The first Thursday of November is National Nonfiction Day in the UK. With so many great nonfiction books for youth out this year, there’s no reason why this day cannot be celebrated the world over. Our Outreach Coordinator, Leena Desai, names just a few.
From reading the news about the bleaching of the Great Barrier Reef in Australia, we know how important reefs are to sustain marine life. Kay Wiseman’s book If You Want to Visit a Sea Garden, with evocative illustrations by renowned artist Roy Vickers, shows us how—if we set our minds to it—we are capable of sustaining, nurturing and creating manmade reefs. For thousands of years, the First Peoples on the Pacific Northwest coast have been creating sea gardens: stone reefs constructed at the lowest tide line to encourage the growth of clams and other marine life. Through the story of a young child and an older family member who set out to explore a sea garden and dig some clams, this book conveys the importance of environmental stewardship and inculcating a love for the land and sea in children. Grades K-2
During his life and even after his passing, Métis leader Louis Riel was a misunderstood figure. He was painted as a rabble-rouser, an anti-establishment operative who plotted and warred against Canada. To some extent, Riel remains an inscrutable figure to this day, but at least the one-dimensional narrative about him as a rebel has changed. In this book, Louis Riel Day: The Fur Trade Project, a young boy needs to write a paper on Louis Riel on the occasion of Louis Riel Day, observed as a provincial statutory holiday on the third Monday of February in Manitoba. While his mother is busy, the boy’s grandfather helps him and together they discover the stories of the fur trade, the emergence of the Métis people, the rebellion led by Riel and the reason there’s a holiday named after him. This is a fascinating book not just about an important and influential political leader, but also about the fur trade, which was a defining era in Canadian history. Grade 1-3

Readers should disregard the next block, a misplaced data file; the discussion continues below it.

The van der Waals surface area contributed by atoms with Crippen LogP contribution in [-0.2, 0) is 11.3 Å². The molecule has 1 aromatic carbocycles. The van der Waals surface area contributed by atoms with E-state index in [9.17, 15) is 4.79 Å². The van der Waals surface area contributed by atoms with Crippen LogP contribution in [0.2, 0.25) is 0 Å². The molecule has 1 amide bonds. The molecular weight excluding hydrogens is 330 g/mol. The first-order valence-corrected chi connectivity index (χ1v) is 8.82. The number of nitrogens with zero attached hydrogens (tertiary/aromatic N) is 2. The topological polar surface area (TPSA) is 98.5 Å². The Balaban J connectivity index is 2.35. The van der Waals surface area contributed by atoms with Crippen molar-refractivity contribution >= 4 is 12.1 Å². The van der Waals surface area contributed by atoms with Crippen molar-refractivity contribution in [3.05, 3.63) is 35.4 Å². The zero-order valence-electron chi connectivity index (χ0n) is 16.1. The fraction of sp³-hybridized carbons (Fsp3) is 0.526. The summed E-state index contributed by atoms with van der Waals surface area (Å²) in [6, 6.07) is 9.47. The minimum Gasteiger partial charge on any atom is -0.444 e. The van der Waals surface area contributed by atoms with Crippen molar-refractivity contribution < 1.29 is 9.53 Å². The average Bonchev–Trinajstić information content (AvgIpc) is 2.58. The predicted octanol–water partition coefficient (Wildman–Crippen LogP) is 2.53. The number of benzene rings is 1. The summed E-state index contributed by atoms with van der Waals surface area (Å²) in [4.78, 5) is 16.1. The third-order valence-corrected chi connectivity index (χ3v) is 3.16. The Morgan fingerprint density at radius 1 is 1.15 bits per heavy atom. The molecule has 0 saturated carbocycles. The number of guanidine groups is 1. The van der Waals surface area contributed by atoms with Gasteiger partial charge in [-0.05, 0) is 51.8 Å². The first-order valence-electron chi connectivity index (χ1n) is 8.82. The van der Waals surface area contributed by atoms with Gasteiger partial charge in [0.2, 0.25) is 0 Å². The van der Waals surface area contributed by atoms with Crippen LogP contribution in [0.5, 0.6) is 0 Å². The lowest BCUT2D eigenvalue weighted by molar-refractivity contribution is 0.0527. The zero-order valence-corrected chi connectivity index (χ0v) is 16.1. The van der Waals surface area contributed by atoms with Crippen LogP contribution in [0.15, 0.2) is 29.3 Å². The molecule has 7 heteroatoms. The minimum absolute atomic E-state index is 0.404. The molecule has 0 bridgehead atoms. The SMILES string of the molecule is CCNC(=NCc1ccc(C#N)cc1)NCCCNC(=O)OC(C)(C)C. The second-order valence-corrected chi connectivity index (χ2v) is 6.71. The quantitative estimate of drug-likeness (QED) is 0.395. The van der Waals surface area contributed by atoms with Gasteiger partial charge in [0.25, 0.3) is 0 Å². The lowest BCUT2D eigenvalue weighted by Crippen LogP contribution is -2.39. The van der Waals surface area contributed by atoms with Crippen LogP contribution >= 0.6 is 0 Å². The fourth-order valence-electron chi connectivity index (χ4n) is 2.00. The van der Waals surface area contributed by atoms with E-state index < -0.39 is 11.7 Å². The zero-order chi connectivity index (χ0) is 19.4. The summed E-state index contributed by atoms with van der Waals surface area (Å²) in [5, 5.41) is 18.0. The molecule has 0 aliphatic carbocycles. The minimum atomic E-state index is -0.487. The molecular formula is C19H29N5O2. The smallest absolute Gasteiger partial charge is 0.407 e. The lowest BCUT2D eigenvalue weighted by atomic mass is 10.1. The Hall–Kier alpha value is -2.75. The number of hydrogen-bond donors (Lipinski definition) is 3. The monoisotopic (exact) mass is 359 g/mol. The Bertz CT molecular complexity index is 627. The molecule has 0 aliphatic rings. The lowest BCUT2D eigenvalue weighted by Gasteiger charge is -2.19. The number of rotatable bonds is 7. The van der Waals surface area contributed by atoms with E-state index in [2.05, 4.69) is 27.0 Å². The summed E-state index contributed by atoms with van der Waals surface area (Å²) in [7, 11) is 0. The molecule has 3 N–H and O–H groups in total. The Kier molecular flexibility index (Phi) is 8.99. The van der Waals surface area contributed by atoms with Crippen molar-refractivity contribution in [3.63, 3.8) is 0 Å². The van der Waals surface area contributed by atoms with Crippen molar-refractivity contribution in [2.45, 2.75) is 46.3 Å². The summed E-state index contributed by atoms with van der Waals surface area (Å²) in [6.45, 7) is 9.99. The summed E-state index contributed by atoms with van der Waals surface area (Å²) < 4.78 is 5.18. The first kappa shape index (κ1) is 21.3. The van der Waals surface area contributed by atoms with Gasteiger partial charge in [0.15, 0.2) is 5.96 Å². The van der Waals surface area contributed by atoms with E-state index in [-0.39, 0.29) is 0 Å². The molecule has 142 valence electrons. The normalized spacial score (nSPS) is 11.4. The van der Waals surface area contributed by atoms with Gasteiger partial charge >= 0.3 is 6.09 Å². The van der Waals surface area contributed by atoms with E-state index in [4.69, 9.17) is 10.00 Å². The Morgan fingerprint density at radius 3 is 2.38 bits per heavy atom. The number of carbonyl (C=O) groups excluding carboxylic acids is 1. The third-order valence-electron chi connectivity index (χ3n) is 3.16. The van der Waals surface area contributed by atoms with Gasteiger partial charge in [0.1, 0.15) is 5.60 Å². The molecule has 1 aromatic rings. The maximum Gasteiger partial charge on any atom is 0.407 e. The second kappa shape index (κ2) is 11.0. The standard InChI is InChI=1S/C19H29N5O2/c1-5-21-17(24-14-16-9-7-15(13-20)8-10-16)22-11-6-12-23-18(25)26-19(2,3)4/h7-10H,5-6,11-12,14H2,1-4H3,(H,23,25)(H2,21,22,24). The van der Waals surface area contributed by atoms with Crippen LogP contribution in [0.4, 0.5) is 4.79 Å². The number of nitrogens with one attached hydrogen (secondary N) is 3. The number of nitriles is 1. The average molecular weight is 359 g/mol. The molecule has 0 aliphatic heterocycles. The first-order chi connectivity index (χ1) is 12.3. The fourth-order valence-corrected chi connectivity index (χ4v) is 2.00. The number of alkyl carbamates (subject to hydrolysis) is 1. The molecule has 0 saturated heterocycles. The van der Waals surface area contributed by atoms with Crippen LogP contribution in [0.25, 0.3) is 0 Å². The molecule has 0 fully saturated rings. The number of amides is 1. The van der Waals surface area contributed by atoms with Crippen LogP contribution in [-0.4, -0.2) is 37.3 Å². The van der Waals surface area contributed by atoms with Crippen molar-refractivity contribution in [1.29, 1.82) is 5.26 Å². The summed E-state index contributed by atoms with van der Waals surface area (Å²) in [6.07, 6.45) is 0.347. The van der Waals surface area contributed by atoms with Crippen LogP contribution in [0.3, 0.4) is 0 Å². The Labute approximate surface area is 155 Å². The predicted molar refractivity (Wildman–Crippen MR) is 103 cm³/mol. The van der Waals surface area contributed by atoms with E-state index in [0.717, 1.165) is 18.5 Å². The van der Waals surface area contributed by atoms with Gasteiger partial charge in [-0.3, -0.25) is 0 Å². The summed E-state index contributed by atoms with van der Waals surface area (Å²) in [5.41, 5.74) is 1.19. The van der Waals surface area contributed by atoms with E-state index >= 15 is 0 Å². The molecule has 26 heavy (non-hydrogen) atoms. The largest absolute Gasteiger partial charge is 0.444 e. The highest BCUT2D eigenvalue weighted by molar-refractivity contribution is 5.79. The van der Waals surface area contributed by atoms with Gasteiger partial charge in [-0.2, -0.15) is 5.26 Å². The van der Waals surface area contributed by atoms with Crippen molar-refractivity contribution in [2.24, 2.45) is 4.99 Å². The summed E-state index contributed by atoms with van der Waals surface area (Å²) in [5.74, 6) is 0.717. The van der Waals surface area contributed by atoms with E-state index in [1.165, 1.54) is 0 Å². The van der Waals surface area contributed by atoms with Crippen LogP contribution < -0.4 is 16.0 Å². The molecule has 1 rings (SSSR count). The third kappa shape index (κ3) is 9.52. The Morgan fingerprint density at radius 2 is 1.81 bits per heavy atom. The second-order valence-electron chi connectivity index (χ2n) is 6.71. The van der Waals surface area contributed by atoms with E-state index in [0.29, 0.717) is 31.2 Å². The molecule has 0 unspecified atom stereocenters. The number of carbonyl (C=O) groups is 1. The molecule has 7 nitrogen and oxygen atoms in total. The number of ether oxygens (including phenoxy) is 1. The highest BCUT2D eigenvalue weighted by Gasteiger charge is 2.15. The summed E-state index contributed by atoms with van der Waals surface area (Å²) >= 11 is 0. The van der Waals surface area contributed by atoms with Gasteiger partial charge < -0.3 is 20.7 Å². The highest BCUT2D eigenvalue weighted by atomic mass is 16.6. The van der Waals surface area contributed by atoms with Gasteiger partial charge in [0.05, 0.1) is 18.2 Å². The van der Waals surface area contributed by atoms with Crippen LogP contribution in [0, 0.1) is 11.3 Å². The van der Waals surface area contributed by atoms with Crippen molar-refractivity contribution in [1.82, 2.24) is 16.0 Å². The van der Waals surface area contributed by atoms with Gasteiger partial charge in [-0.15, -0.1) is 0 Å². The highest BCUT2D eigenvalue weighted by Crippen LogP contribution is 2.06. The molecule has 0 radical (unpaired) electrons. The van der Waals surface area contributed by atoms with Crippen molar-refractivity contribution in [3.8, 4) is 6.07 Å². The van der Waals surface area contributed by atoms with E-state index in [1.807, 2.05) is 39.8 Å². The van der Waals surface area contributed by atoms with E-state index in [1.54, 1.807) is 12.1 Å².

Plastic waste—whether it is in the form of takeout bags, fishing nets or water bottles—poses a very urgent threat to ocean life. Plastic makes its way into our lakes, rivers and oceans and endangers the life of marine creatures when they consume or get entangled in it. Biologist Ana Pego has made it her life’s work to study plastic waste, even giving it the scientific name Plasticus Maritimus and this book serves as a guide to help us understand what constitutes this waste and the toxins contained therein. With the help of colourful illustrations and scientific research, Pego talks about the different kinds of plastic waste, how it makes its way into our water, its harmful impact and the steps we need to take to arrest the spread of this pollution. Grades 5+
The death of George Floyd, the incident at Central Park and the subsequent Black Lives Matter protests that took place the world over gave rise to discussions about how harmful it can be to profile people. When we pigeonhole people according to the stereotypes we have been fed, the consequences can be very harmful. Award-winning author Tanya Lloyd Kyi’s book is a comprehensive introduction to the science behind stereotypes. Using the latest scientific research, Kyi delves into how stereotypes form from the time we’re very young. The book addresses the issues of discrimination, racism, sexism, ableism and homophobia and offers solutions about how we can keep our unconscious biases in check. Sidebars and colorful illustrations help make this book readable and an essential primer on this subject for young readers. Grades 6-9